As a freelancer writer and apparent lover of newsletter sign-ups, my email inbox is a busy place.
I reckon I receive around 40 emails a day. And at least once a day, I will be looped into an introduction, or be contacted by, someone new. A stranger.
From our identical stations, somewhere across the country, this stranger and I will hover above our computer keyboards, pondering how best to greet each other via the mere fibres of the internet. Hmm.
Hello new work acquaintance, we try to say to each other, how very nice to meet you.
But we DON’T. We DON’T. We instead fling back and forth a phrase that has become so irritating to the modern wordsmith that it actually has caused me a nervous twitch: ‘e-meet.’
We are all guilty of it, sure.
But we’re also all guilty of failing to come up with a better alternative.
“Hi Maggie!” the inaugural email will invariably read. “Nice to e-meet you!”
I’ll shudder, and make a mental note to put in more effort in scripting a genius phrase that somehow manages to express my pleasure in meeting this person, without sounding like a 1997 film starring Meg Ryan and Tom Hanks.
So here we are. Workshopping a replacement for ‘e-meet’.
Because here’s the thing, folks: email etiquette is just as important – if not more important – than real-life interaction in the modern world of business. Spelling someone’s name incorrectly, or accidentally CC’ing in the wrong person, are unforgivable offences. Heaven help you should you shoot off sensitive information to the competition…
Alongside the big questions like, ‘Do I have to accept my mum’s friend request on Facebook?’, or, ‘Is there any way to retract that email to my boss that was meant to be a joke? (Even if I sell you my kidney?)’ – the question on how to greet strangers online is a tough one.
I mean, you can’t not greet a new friend, right?
First impressions last. The initial cyber handshake is very, very important.
If I’m emailing a super-important client, I’ll dawdle over the intro for ages.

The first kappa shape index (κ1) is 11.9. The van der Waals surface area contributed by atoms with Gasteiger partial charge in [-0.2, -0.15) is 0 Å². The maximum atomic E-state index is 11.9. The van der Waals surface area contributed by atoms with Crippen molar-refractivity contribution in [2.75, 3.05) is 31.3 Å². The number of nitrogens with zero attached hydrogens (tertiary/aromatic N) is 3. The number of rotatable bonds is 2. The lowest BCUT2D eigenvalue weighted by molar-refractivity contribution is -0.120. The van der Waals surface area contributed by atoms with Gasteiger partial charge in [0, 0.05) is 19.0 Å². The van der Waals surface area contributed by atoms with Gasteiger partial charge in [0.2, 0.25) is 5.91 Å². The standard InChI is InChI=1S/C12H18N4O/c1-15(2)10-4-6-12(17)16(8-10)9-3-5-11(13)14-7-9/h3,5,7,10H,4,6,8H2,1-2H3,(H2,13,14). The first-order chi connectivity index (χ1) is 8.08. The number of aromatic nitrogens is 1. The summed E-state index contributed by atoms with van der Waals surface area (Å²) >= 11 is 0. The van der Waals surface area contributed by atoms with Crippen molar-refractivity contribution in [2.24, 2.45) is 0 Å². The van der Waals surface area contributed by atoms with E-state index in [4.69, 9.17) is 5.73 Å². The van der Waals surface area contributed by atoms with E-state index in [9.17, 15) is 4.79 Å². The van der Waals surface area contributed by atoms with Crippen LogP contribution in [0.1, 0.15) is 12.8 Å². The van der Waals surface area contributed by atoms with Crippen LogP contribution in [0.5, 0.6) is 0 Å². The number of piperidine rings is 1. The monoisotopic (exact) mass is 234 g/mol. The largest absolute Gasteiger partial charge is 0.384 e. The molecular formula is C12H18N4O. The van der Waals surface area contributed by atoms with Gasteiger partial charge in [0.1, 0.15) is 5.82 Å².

“Hi …” I’ll write, and backspace it.
“Hello …” I’ll try again, and backspace it.
“Dear …” Ugh. What am I, Judy Blume? Nothing seems right.
And then you get to the niceties.
“It’s such a pleasure to meet you …”
Seriously? Can we say that? ARE we meeting them? If we walked into their office Christmas party and stared around the room, could we place this anonymous pen pal, and approach them with a hand outstretched? No way. It would be like walking into a room of blind dates.
Google pushes emoji makers to create better representations of women. (Post continues after video)
Joining the long list of useless business lingo that has weaseled its way into our current lexicon, ‘e-meet’ never fails to set off an eye-roll.
Like hearing someone say ‘let’s park that until later’ (guilty), or ‘this project has a lot of moving parts’ (also guilty), the term ‘e-meet’ just drips with middle-management nonsense.
We’ve adopted so many words and phrases that make no sense. Like, what even is a ‘thought leader’? Who the heck is a ‘influencer’? Why are we so against ‘reinventing the wheel’?
…I mean, hello! What did they say before the wheel was invented?
‘E-meet’ has a whole family of bastard offspring, too. “Nice to cyber-meet you,” said one email, as I tried to shake the words cyber-sex out of my head. “Nice to meet you, well, via email anyway!” read another. Wait, why did I somehow feel offended by that?
But, above all else, the term ‘e-meet’ makes you sound like Mork from Ork who has just discovered the concept of electronic mail.
Yes, people greet each other online.
Yes, it would have been exciting once.
No, not in this decade.
My suggestion is simple. Let’s reinvent the damn wheel, and become the thought-leading influencers in our generation. It’s time to circumvent the awkward lingo and try something new. There are, after all, a lot of moving parts to this project.
Maybe we give away the niceties altogether, and just bark down our orders without saying hello or goodbye, just like they do on American sitcoms?
Or we could communicate solely in the waving hand emoji?
Maybe we just insert <?> instead of ‘meet’ until we decide on a suitable replacement?
No, wait, I’ve got it.
So great to connect. I look forward to working together moving forward!
All the best,
CONNECT. Connect! That’s it!
You’re not meeting, you’re connecting.
Connecting doesn’t imply any of the handshaking or friendship bracelets that ‘meeting’ does. Connection is professional. Connection is temporary. Connection is middle-management perfection.
Ahhh. Life ‘post-wheel’ ain’t so bad after all.